With that I’m going to end this post, and hope to have another with even better news in the very near future. Thanks again everyone.

And now for something completely different…

I just posted this on, but it’s pretty important to me so I’m posting it here too…

In mid-2003 Jason DeFillippo and I met up in person for the first time at a Starbucks on Melrose Avenue to talk about an idea we both had for a cool new blog about Los Angeles. The concept of a group blog didn’t really exist and when people thought “local news”, newspapers or alt weekly’s were the first thing that came to mind. In November of 2003 we launched – the first blog to try and cover all that is Los Angeles and thought that would be the end of it.

Skip ahead to early 2010 and that one site turned into a network that now spans almost 60 cities around the world. The team of 10 or so bloggers we hand picked has grown into the thousands. We’ve seen some of our blogs become the focal point for their communities after major disasters and have seen some of our bloggers move on to some amazing careers because of doors these sites opened for them. We’ve won awards and been served cease and desist letters. We’ve traveled the world and met more amazing people than we had ever hoped to. It’s been a fantastic journey.

We’ve also seen the landscape change considerably. People no longer look to newspapers as the premier source of local news and most cities are filled with passionate bloggers covering their own aspects of the city in ways no one else ever could. It truly has been a local revolution and we’re incredibly proud to have played even the smallest part in that. That said we know this is only the beginning. National publications are taking a renewed interest in local and every news site is waving their local flags around, and trying to get people from those communities to help them do it. If you think things have been interesting thus far, and we do, just wait and see what the next 24-48 months will bring.

We know this is just the beginning but for the past 7 years we’ve busted our asses trying to fuel this revolution. We’ve tried things that have worked out perfectly and things that have blown up in our faces. We’ve stuck to our guns and if given those opportunities again would do the same thing. We believe in the power of local, and that is why we’re now looking for someone to help keep Metblogs moving and take it to the next levels that we have yet been able to.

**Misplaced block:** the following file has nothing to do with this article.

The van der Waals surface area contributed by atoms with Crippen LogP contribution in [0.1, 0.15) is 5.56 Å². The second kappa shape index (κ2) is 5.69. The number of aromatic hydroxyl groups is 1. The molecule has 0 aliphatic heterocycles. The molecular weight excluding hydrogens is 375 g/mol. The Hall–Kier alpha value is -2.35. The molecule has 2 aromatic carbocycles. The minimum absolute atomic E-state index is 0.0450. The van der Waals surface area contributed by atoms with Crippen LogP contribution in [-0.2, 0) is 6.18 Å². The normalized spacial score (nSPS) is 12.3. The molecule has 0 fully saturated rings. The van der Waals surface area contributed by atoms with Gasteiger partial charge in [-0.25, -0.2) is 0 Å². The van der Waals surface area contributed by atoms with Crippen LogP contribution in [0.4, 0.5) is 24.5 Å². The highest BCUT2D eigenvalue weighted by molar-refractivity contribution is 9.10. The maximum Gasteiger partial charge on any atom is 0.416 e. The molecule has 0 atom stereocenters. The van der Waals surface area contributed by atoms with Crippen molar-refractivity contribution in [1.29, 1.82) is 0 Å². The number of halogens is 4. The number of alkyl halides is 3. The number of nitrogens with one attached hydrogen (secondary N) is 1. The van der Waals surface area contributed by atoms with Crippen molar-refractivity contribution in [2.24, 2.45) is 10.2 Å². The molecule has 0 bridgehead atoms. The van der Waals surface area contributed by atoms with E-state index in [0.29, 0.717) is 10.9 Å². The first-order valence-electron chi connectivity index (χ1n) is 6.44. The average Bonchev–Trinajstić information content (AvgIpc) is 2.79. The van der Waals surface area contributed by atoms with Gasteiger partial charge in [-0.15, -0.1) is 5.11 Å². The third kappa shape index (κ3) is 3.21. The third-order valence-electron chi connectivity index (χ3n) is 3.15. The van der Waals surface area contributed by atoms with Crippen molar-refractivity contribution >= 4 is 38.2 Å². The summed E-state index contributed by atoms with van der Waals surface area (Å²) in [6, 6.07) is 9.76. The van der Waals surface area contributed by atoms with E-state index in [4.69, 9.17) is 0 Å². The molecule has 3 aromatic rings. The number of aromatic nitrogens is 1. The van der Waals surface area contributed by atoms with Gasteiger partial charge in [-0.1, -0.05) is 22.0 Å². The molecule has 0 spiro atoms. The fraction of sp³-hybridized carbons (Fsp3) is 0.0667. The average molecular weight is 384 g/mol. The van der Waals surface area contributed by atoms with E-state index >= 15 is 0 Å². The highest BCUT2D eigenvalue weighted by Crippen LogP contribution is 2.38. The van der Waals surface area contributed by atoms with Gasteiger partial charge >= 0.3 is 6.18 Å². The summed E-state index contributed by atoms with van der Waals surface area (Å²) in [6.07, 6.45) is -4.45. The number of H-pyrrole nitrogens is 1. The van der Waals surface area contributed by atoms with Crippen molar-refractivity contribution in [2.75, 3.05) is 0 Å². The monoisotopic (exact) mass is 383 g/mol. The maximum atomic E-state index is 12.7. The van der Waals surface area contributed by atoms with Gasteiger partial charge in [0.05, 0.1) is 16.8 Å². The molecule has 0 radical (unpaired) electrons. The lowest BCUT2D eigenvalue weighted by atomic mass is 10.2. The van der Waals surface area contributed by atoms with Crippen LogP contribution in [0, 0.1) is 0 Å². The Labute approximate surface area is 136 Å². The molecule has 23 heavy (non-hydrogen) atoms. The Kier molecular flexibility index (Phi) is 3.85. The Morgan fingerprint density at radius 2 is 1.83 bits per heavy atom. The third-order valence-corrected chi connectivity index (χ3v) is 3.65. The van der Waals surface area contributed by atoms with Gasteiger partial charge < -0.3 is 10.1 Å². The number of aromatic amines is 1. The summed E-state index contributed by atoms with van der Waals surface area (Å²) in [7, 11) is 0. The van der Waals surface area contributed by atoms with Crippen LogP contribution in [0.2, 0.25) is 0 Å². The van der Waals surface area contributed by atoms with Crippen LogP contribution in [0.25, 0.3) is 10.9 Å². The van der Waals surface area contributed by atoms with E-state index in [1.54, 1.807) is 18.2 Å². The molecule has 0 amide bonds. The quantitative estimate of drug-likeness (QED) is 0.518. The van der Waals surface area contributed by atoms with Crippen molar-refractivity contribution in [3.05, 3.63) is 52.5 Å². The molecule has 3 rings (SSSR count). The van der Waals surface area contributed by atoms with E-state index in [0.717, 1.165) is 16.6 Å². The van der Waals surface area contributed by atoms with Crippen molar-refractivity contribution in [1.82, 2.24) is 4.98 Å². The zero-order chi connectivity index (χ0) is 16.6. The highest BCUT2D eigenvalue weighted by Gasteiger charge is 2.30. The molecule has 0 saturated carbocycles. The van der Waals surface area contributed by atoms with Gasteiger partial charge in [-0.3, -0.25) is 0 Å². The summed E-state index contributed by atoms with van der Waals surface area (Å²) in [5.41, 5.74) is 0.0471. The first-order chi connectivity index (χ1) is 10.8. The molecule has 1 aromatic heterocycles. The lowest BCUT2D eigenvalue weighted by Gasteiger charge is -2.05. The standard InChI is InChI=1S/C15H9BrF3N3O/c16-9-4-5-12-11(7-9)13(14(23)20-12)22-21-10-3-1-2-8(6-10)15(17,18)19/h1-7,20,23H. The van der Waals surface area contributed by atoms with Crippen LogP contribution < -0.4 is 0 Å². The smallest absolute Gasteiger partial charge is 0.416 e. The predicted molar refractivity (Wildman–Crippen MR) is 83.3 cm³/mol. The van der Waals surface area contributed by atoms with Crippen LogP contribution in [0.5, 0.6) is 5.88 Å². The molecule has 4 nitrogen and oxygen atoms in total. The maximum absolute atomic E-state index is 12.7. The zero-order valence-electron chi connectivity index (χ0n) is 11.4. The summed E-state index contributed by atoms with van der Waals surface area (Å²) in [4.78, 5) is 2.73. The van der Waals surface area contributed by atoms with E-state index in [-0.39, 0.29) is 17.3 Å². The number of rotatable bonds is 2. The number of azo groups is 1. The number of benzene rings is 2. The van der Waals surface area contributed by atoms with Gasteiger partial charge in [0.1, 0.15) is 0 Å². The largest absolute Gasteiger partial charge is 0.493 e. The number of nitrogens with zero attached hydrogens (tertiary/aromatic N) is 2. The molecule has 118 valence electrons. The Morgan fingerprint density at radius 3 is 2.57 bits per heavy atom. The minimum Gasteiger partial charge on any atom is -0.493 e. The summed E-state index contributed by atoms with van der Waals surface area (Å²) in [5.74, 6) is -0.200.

Our collective talents span a broad range of expertise but business development has never been our focus. On many levels we’ve built a kick-ass global network but our ability to grow into what we really want Metblogs to become and what we deeply believe it has the potential to be has reached our personal limits, and we are aware of that. We’re looking for the right people or organizations to keep Metblogs alive and to take it where we were unable to so we are putting out this call.

If you know a thing or two about blogs and local media and think this sounds interesting, we want to talk to you. If your company is already doing something similar or complimentary and could benefit from a closer relationship with Metblogs, we want to talk to you. There are many shapes this might take, from something as simple as a new CEO or GM, to a full acquisition by the right company. Our deepest concern is for the future of the network and all the content our amazing bloggers have spent years creating, and finding a relationship that is respectful of that is extremely important to us. What that means is if you are interested in turning the sites into an SEO linkfest we are likely not interested in talking to you. However if you are interested in making some real headway and think local is the future, we definitely want to talk.